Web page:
Gen. McClellan was early apprised Sept. 3. of the disappearance of the Rebels from his front, and soon advised that they were crossing into Maryland. His several corps were accordingly brought across the Potomac and posted on the north of Washington; which city he left Sept. 7. in command of Gen. Banks, making his headquarters that night with the 6th corps, at Rockville. He moved slowly, because uncertain, as were his superiors, that the Rebel movement across the Potomac was not a feinerior force. Lee, in his eagerness to grasp the prize whereon he was intent, and in his confident assurance that McClellan would continue the cautious and hesitating movement of six or seven miles a day by which he had hitherto advanced from Washington, had pushed Longstreet forward on Jackson's track to Hagerstown, Sept. 11. whence six of his brigades, under Anderson, had been sent to cooperate with McLaws against Maryland Heights and Harper's Ferry. This left only D. H. Hill's division
ade, when a brigade more or less might decide the fate of a continent. Hooker had already drawn from the garrison at Washington all that Halleck would spare — leaving but 11,000 effectives under Heintzelman; which was noe too much. But, having cr27, 1853. Maj.-Gen. H. W. Halleck, General-in-Chief: My original instructions require me to cover Harper's Ferry and Washington. I have now imposed upon me, in addition, an enemy in my front of more than my numbers. I beg to be understood, respe instructed to await there further orders from the Adjutant-General's office. Three days bringing none, he went over to Washington; where he was forthwith arrested by Halleck for visiting the capital without leave, and in violation of the rule which 00 men from Maryland Heights, lie left 7,000 of them standing idle at Frederick, sending the residue as train-guards to Washington, and actually apologized to Halleck, on meeting him, for having moved them at all! Had Gettysburg been lost for want o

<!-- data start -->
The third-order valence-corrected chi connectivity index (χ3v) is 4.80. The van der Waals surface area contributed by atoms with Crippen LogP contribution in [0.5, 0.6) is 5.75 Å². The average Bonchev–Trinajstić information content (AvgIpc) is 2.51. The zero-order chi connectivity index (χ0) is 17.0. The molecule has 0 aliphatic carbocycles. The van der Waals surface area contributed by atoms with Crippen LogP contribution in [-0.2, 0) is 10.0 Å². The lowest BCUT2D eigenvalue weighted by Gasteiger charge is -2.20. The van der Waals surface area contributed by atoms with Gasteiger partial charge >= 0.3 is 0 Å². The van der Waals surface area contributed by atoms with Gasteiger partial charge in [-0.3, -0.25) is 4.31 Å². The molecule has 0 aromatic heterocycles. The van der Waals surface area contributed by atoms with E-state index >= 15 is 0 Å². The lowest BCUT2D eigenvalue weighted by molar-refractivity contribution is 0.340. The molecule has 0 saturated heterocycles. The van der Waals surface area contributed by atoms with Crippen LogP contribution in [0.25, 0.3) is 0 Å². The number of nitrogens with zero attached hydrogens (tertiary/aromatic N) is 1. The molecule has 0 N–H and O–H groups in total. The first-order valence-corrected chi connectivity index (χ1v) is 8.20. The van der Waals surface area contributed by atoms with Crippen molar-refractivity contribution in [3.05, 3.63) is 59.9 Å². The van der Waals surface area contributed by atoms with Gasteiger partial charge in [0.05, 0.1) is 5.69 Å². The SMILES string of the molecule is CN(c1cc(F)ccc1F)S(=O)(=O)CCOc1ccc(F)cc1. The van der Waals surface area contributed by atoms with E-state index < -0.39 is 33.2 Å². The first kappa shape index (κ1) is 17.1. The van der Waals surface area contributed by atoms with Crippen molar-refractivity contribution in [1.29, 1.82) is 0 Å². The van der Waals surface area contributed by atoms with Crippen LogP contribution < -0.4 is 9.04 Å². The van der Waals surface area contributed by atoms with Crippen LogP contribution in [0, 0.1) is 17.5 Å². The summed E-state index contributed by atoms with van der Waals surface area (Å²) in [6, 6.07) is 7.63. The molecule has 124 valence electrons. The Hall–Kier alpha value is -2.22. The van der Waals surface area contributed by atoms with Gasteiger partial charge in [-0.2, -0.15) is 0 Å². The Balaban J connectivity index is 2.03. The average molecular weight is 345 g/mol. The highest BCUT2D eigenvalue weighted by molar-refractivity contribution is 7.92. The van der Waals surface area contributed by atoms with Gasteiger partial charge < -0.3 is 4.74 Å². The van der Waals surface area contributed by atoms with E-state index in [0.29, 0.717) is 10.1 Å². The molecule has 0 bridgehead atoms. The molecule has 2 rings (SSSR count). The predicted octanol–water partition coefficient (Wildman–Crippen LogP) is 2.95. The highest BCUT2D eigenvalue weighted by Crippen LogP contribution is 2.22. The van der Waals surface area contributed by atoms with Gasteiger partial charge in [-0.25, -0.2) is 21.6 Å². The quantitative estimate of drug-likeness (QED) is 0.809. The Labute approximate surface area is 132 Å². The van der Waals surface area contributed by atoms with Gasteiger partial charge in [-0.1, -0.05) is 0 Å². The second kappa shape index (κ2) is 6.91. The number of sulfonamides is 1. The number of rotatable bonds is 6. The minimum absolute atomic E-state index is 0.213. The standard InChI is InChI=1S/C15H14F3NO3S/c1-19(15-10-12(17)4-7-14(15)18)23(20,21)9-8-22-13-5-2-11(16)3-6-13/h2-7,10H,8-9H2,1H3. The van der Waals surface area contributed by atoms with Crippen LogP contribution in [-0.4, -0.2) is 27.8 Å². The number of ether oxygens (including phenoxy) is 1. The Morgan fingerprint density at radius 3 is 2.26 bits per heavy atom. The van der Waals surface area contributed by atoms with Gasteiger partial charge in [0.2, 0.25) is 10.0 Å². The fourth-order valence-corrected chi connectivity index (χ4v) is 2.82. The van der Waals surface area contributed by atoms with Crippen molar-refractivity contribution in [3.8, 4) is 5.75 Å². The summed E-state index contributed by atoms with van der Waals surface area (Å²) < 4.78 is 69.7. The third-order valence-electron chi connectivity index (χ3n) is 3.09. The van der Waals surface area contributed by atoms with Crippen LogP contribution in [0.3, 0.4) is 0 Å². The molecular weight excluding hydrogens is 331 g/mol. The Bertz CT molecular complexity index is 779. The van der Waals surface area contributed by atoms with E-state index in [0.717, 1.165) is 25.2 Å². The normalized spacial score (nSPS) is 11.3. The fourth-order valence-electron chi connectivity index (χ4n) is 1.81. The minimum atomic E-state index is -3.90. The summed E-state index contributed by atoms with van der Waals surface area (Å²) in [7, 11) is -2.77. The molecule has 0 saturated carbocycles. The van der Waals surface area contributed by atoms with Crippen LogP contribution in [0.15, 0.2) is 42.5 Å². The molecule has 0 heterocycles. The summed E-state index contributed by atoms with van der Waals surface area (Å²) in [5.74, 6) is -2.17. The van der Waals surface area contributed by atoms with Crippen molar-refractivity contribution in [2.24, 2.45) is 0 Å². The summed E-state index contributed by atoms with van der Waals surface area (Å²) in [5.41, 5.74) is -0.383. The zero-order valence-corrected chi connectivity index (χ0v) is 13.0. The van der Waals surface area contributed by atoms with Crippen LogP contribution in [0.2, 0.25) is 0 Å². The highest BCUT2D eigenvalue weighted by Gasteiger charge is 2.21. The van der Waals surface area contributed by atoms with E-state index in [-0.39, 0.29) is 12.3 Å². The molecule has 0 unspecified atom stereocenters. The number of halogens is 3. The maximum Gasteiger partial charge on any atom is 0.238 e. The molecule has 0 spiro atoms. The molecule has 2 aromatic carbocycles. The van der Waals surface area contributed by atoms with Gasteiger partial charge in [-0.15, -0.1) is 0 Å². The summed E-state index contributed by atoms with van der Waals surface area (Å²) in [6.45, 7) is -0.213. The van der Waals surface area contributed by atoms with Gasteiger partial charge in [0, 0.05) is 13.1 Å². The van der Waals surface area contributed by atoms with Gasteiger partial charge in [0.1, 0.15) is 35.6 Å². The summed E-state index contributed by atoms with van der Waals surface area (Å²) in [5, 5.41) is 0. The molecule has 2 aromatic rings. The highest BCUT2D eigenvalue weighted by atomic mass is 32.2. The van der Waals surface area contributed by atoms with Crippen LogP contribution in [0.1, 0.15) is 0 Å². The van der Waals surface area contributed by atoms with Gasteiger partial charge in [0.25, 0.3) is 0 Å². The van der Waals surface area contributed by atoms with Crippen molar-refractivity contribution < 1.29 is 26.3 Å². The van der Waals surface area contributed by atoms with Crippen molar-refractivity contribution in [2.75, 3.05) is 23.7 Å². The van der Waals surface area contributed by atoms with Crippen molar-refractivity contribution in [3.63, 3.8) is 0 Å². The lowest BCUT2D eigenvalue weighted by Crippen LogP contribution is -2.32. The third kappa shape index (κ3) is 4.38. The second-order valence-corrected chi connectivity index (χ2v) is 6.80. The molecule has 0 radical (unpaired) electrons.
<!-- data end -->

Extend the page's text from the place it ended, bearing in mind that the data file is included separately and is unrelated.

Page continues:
ard, and robbing passengers and mails. Early's cavalry advance reached Rockville on the evening of the 10th; his infantry was next day within 6 or 7 miles of Washington; which they actually menaced on the 12th. Gen. Augur, commanding the defenses, pushed out, toward evening, a strong reconnoissance to develop their strength; an routing them, with a loss of but 50 on our side; Averill capturing their guns, wagons, and 500 prisoners. Gen. Grant had already sent Aug. 2. Sheridan to Washington, with intent to have him placed in charge of our distracted operations on the Potomac and Shenandoah; and he now came up Aug. 4. himself, to obtain, if possider soon appeared Aug. 7. appointing Maj.-Gen. Philip H. Sheridan commander of the new Middle Department, composed of the late Departments of West Virginia, Washington, and Susquehanna; and two divisions of cavalry (Torbert's and Wilson's) were soon sent him by Grant; raising his force to nearly 30,000 men; while Early's, conf